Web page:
From Ecological Momentary Assessment (EMA) to Ecological Momentary Intervention (EMI): Past and Future Directions for Ambulatory Assessment and Interventions in Eating Disorders
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Purpose of Review
Ambulatory assessment methods, including ecological momentary assessment (EMA), have often been used in eating disorders (EDs) to assess the type, frequency, and temporal sequencing of ED symptoms occurring in naturalistic environments. Relatedly, growing research in EDs has explored the utility of ecological momentary interventions (EMIs) to target ED symptoms. The aims of the present review were to (1) synthesize recent literature pertaining to ambulatory assessment/EMA and EMI in EDs, and (2) identify relevant limitations and future directions in these domains.
With respect to ambulatory assessment and EMA, there has been substantial growth in the expansion of constructs assessed with EMA, the exploration of state- vs. trait-level processes, integration of objective and passive assessment approaches, and consideration of methodological issues. The EMI literature in EDs also continues to grow, though most of the recent research focuses on mobile health (mHealth) technologies with relatively minimal EMI components that adapt to momentary contextual information.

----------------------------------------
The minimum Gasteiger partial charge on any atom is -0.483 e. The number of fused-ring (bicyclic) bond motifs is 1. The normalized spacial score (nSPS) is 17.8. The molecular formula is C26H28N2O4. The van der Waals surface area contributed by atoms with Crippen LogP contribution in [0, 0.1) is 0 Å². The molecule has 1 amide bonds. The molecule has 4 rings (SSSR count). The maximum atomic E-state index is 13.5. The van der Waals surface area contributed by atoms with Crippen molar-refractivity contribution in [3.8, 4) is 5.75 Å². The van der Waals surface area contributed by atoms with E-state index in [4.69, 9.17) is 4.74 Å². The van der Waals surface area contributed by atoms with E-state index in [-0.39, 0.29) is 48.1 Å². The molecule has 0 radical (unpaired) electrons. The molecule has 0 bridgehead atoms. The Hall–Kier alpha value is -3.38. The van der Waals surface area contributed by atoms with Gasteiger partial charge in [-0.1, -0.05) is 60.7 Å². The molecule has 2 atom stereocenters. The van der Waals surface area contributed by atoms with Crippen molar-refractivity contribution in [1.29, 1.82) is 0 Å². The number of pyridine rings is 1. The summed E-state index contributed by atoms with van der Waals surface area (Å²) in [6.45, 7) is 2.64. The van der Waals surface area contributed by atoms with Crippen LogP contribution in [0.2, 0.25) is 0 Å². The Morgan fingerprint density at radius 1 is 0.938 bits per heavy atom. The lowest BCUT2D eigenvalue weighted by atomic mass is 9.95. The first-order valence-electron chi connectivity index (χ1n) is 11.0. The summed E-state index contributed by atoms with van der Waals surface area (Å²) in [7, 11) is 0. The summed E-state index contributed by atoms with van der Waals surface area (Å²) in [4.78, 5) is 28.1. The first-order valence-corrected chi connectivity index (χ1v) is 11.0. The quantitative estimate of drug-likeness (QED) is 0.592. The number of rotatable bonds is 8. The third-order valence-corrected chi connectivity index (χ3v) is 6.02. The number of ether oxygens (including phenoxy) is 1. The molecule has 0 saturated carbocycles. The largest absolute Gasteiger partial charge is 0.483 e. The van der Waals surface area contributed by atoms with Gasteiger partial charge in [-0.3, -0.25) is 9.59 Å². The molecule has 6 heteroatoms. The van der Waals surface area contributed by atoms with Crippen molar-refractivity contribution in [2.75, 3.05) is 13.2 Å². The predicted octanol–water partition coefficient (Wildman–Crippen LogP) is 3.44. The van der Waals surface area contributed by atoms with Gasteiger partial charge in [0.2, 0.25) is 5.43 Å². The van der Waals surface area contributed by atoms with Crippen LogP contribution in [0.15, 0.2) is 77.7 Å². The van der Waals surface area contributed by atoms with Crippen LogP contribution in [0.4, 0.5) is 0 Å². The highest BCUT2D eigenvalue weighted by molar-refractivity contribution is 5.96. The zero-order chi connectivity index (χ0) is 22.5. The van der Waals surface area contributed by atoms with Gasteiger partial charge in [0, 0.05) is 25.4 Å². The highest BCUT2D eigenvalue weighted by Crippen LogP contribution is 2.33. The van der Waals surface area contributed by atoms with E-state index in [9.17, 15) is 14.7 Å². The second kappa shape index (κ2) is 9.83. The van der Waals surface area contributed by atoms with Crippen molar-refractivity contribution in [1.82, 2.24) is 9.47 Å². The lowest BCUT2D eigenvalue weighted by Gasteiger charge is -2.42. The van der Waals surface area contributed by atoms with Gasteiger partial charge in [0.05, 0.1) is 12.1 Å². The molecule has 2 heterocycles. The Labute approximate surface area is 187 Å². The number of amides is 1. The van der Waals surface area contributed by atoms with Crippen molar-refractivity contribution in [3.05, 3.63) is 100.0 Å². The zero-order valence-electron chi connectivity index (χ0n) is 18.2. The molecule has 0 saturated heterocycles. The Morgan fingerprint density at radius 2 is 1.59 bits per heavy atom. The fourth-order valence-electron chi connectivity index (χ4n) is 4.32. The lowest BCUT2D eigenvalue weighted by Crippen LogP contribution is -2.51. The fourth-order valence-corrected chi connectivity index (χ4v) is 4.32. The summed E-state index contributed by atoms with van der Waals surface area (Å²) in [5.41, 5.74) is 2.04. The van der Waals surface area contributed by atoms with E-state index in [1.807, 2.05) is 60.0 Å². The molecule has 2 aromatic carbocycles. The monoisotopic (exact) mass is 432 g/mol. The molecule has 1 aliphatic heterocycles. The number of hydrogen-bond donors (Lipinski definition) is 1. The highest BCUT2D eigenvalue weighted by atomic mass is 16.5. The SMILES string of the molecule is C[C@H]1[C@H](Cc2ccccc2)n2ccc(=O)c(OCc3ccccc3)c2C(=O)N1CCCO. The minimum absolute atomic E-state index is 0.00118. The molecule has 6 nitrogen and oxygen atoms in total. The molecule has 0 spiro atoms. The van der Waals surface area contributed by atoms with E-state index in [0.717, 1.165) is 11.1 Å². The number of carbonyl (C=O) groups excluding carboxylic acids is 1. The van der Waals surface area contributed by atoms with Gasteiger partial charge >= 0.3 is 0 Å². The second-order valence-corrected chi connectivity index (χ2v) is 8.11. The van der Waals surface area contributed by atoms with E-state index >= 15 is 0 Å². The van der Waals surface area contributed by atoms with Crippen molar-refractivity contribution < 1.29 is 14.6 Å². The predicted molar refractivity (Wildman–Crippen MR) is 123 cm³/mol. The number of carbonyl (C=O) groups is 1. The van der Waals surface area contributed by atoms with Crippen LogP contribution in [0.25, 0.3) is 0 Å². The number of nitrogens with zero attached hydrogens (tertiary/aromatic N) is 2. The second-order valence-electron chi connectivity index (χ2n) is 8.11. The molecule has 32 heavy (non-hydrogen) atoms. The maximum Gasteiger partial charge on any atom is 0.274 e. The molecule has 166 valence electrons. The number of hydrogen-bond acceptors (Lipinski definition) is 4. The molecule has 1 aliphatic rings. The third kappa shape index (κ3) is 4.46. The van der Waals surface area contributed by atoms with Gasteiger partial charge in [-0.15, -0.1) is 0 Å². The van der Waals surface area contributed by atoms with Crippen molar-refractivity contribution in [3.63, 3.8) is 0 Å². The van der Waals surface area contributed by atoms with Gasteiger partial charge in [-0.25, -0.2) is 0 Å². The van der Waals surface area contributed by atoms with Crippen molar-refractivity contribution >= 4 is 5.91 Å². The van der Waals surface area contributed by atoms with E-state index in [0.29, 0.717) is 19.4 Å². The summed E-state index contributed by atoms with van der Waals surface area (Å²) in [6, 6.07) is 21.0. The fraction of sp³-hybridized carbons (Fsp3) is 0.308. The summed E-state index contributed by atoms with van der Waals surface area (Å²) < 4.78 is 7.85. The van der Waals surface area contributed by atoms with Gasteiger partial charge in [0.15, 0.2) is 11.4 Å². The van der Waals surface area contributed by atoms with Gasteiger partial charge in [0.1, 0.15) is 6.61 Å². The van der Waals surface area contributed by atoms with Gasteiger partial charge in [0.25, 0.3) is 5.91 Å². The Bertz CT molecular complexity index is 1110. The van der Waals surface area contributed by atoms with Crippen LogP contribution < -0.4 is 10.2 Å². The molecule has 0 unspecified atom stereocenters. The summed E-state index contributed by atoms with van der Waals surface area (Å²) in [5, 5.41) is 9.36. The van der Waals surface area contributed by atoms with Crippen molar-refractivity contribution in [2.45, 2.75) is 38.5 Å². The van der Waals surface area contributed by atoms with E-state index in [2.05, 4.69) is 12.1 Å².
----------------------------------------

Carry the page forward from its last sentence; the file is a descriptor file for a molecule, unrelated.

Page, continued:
Despite these encouraging advances, there remain several promising areas of ambulatory assessment research and clinical applications in EDs going forward. These include integration of passive data collection, use of EMA in treatment evaluation and design, evaluation of dynamic system processes, inclusion of diverse samples, and development and evaluation of adaptive, tailored EMIs such as just-in-time adaptive interventions. While much remains to be learned in each of these domains, the continual growth in mobile technology has potential to facilitate and refine our understanding of the nature of ED psychopathology and ultimately improve intervention approaches.
KeywordsEating disorders Ambulatory assessment Ecological momentary assessment mHealth Ecological momentary intervention
Compliance with Ethical Standards
Conflict of Interest
The authors declare that they have no conflict of interest.
Human and Animal Rights and Informed Consent
This article does not contain any studies with human or animal subjects performed by any of the authors.
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